2 Peter 1:3-4
God’s promises are very precious. Not only do they remind us of His personal interest in our lives, but they also provide hope and encouragement during difficult times.
Before claiming a promise, we must check ourselves in three areas: faith, obedience, and patience. First, we must trust Jesus as our personal Savior and live on the basis of our belief in Him. Obeying God is also necessary. If we willfully continue to disobey the Lord, then He is not obligated to fulfill His promise (1 Peter 3:12). Finally, patience is another requirement. God operates on His timetable to accomplish His purposes according to His perfect plan. Waiting on Him is necessary.
At times it will seem as if a divine promise is not being fulfilled. When that is the case, take a second look at the biblical passage to be sure it applies to you. Then verify that you have met any conditions, and examine whether there is a genuine need. If you are still convinced the promise applies, then you can look a little deeper at your request. Will the Lord be honored when this promise is fulfilled? Can He answer this prayer without harming others or hindering His will in their life? Will this help you grow spiritually? These additional questions will assist you in claiming a promise of God.
The Holy Spirit is our instructor, who will teach us about the Lord’s promises. He wants to build our faith through Scripture, provide the strength necessary to obey, and develop in us the fruit of patience. These qualities help us as we look to God to fulfill His promises.
Our heavenly Father has made many promises in the Bible. But there is confusion among Christians about which verses we can claim as a definite commitment from God. Three questions are useful in evaluating whether divine promises apply to our own situation:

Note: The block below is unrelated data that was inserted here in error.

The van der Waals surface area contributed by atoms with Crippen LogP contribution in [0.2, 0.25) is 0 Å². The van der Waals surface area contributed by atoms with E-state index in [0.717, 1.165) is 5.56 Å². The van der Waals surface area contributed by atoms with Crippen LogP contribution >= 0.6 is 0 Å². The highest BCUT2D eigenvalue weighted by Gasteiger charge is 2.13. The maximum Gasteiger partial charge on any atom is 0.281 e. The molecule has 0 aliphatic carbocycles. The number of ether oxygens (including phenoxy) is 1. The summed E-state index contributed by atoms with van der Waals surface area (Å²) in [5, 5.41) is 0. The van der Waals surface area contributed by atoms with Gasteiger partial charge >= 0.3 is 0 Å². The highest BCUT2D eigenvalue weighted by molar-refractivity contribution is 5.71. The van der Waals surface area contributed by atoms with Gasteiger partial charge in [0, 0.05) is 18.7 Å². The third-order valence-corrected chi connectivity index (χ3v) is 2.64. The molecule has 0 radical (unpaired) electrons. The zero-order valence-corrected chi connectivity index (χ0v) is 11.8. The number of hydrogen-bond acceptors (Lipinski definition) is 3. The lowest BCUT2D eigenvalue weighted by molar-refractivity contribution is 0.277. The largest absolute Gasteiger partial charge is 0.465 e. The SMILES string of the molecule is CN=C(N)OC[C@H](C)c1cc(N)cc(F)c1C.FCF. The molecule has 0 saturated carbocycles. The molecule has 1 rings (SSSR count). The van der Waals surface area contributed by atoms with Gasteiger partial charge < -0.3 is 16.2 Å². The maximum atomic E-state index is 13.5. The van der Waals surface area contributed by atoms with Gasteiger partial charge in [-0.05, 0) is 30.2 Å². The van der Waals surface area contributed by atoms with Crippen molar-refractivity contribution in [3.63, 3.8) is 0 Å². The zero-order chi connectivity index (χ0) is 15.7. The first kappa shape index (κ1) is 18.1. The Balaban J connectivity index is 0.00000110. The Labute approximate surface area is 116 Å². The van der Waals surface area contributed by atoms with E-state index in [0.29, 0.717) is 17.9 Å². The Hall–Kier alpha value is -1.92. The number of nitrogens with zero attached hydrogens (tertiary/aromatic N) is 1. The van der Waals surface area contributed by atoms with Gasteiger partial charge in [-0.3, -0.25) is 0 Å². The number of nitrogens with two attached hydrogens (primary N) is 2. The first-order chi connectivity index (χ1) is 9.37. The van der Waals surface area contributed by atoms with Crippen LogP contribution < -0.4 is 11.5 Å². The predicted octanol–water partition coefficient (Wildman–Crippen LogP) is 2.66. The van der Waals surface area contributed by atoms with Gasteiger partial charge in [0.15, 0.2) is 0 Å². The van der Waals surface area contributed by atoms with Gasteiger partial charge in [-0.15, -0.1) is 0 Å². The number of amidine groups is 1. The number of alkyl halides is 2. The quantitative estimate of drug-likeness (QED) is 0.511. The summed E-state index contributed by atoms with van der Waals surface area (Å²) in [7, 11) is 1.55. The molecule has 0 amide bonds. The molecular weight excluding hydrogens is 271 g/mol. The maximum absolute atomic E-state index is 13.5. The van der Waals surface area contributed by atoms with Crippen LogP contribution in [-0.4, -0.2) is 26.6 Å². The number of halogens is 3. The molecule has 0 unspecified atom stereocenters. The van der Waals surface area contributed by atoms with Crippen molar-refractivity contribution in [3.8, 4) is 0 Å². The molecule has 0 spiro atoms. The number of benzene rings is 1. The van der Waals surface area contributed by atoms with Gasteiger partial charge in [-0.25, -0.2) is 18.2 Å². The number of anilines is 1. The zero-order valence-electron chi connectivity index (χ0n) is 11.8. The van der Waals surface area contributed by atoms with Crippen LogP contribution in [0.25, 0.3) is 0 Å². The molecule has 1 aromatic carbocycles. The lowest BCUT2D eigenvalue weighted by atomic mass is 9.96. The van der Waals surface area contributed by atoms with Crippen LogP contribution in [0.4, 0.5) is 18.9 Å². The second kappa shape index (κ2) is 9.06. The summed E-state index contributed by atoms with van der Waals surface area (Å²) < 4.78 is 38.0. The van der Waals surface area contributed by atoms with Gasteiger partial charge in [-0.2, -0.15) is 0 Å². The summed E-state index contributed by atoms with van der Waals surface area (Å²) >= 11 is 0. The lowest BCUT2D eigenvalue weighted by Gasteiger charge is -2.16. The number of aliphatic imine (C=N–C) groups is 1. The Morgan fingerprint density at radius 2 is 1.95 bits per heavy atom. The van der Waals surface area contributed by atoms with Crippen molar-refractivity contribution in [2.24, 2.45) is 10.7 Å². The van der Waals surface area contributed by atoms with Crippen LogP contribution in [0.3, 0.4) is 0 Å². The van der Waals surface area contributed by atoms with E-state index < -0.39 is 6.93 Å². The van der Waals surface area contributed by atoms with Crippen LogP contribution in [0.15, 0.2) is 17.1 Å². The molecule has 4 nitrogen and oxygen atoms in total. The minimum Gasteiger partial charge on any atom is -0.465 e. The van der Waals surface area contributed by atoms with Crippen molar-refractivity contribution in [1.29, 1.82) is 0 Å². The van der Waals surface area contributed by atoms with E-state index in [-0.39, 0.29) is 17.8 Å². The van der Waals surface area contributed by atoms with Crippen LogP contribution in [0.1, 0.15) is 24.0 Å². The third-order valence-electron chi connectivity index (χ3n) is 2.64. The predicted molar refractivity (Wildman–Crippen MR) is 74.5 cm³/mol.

1. Is this promise limited to a specific person or circumstance, or does it apply to all believers? For example, the pledge made to Abraham and Sarah about giving birth to a child (Gen. 18:10) is restricted to them, whereas Hebrews 13:5 contains a guarantee to all Christians that Jesus will be with them forever.
2. Are we asking the Lord to meet a need or a desire? A need is something that we must have in order for God to complete His work in our lives. A desire is something we want for satisfaction or enjoyment. If we lose our job, then an essential—an incoming wage—is missing. But if we want a new position for personal reasons, it’s a desire.
3. Before fulfilling a promise, does the Lord require some action on our part? Proverbs 3:5-6 is a conditional promise, which pledges God’s direction on the basis of our trust in Him. On the other hand, Jesus’ assurance of His presence with believers (Heb. 13:5) is unconditional; it does not depend on anything we do.
By evaluating Scripture on the basis of these questions, we will know which promises apply to our situation. What confidence we’ll have in asking our Lord to fulfill them in our lives. For, as 1 Corinthians 1:20 (niv) says, “No matter how many promises God has made, they are “Yes” in Christ.”